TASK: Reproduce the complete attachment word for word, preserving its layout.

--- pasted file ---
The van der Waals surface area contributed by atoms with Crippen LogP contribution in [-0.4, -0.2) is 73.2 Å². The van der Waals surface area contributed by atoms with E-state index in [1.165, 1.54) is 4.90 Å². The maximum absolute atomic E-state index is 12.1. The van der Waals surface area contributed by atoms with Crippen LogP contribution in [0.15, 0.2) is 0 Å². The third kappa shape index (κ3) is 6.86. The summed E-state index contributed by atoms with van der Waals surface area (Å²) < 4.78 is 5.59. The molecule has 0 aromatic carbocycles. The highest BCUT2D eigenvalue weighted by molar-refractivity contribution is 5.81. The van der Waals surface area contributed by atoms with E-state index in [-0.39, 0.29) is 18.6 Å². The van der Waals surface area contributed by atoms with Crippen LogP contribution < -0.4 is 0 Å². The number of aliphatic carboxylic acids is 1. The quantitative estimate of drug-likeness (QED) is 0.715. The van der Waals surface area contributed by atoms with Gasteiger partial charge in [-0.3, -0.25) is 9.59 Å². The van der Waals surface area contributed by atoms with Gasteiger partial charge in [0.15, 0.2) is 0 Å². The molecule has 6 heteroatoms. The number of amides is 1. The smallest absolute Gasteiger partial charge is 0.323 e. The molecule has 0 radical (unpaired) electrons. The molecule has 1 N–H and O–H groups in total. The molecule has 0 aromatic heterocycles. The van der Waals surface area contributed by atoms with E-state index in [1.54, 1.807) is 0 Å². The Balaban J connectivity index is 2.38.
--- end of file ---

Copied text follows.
The van der Waals surface area contributed by atoms with Crippen LogP contribution in [-0.4, -0.2) is 73.2 Å². The van der Waals surface area contributed by atoms with E-state index in [1.165, 1.54) is 4.90 Å². The maximum absolute atomic E-state index is 12.1. The van der Waals surface area contributed by atoms with Crippen LogP contribution in [0.15, 0.2) is 0 Å². The third kappa shape index (κ3) is 6.86. The summed E-state index contributed by atoms with van der Waals surface area (Å²) < 4.78 is 5.59. The molecule has 0 aromatic carbocycles. The highest BCUT2D eigenvalue weighted by molar-refractivity contribution is 5.81. The van der Waals surface area contributed by atoms with E-state index in [-0.39, 0.29) is 18.6 Å². The van der Waals surface area contributed by atoms with Crippen LogP contribution < -0.4 is 0 Å². The number of aliphatic carboxylic acids is 1. The quantitative estimate of drug-likeness (QED) is 0.715. The van der Waals surface area contributed by atoms with Gasteiger partial charge in [-0.3, -0.25) is 9.59 Å². The van der Waals surface area contributed by atoms with Gasteiger partial charge in [0.15, 0.2) is 0 Å². The molecule has 6 heteroatoms. The number of amides is 1. The smallest absolute Gasteiger partial charge is 0.323 e. The molecule has 0 radical (unpaired) electrons. The molecule has 1 N–H and O–H groups in total. The molecule has 0 aromatic heterocycles. The van der Waals surface area contributed by atoms with E-state index in [1.54, 1.807) is 0 Å². The Balaban J connectivity index is 2.38.